Open House for Nicola Ginzel, artist in residence
Saturday March 26, 2016 2-5pm @BoxoHOUSE, Joshua Tree

Nicola Ginzel transforms objects in an alchemical process that makes the mundane sacred and the ordinary highly charged. Using a selection of found and personal objects, Nicola gilds, embroiders, whitewashes, rubs, and casts to add layers of history and meaning. Some of the artworks have been in process for up to a decade. These objects, termed Fragments and Elements, take on a ritualistic or shamanistic aura and relate to the universal process of self-evolution.

While in Joshua Tree, Nicola has been working with local shamanic practitioners on the process called soul retrieval, which she finds akin to Bollas’ psychoanalytical notion of “Extractive Introjection”- the robbing of parts of one’s psyche.  The shaman guides in the exchange of giving back what belonged to someone else and getting back what originally belonged to the subject within the metaphysical world.

The work done here reflects this very sense of extraction and reclamation. In the open house, Nicola will exhibit objects and wall works that have been transformed during the period of the residency and will be available to share her learning and experience.

Nicola Ginzel, the Austrian-American mixed media artist, had her first ten-year retrospective and traveling museum exhibition,” Language, Symbol, Artifact,” at the Tennessee Valley Museum of Art in 2013.  Other selected solo and group exhibitions have been at Cathouse FUNeral in Brooklyn (2015); Jenny Jaskey Gallery in Philadelphia; Corridor Gallery in Reykjavik, Iceland; NARS Foundation in Brooklyn; Heskin Contemporary and Bernard Jacobson Gallery in New York City.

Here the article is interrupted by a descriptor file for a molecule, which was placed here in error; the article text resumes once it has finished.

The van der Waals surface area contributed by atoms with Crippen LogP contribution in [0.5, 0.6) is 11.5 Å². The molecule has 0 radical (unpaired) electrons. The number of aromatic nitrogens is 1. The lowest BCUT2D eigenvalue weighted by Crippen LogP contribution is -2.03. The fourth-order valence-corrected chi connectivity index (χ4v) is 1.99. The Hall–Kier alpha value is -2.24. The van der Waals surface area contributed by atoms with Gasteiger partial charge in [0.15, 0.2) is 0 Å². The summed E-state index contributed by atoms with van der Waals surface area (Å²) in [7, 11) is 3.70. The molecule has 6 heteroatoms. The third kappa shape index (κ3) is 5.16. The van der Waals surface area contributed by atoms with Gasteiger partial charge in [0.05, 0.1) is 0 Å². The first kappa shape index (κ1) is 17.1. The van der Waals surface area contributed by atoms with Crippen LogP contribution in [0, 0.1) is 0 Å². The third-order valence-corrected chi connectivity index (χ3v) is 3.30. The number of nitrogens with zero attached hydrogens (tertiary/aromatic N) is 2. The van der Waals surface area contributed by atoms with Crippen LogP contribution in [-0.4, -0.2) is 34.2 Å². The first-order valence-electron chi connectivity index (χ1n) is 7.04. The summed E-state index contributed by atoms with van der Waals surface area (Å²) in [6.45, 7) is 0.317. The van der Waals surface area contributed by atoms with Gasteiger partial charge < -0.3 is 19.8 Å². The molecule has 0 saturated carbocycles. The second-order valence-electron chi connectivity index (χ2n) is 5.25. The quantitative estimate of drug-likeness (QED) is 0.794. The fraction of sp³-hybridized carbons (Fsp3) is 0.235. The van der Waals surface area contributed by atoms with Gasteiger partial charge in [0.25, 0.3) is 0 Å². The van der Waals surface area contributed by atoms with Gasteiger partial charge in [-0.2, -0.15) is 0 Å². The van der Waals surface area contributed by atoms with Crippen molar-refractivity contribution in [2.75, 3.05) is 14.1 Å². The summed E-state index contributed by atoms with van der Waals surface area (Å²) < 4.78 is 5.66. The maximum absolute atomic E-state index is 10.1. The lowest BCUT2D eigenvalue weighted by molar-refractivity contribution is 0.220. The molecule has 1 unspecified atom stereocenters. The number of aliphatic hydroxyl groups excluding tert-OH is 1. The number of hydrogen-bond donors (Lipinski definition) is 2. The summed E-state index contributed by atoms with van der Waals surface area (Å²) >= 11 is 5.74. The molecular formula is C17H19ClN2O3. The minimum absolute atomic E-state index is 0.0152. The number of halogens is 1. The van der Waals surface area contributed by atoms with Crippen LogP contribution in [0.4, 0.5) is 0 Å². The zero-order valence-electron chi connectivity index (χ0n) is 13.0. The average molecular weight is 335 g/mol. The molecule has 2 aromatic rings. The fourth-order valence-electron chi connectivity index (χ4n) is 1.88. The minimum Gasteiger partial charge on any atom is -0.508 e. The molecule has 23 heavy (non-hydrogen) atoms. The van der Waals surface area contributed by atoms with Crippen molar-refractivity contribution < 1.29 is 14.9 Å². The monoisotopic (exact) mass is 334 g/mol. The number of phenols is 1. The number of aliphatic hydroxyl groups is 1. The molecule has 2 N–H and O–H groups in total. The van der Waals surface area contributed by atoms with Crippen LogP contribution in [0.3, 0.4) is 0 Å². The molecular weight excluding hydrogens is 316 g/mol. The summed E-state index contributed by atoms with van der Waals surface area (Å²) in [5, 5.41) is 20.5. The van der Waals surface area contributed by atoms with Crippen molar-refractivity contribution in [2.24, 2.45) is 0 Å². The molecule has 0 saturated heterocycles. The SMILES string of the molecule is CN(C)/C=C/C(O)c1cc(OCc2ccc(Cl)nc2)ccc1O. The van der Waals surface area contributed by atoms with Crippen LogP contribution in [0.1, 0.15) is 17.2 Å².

She was the recipient of grants from the Robert Rauschenberg Foundation and the Artists’ Fellowship Inc. and has enjoyed  residencies at SIM -The Icelandic Visual Arts Association and Reykjavik Art Museum Residency and at The Skaftfell Cultural Center Residency in Seydisfjördur, Iceland. Her work has been featured in New Art TV, Time Out New York, The Philadelphia Inquirer, The Chicago Tribune, Art in America and, most recently, Artcritical in Dec 2015.  

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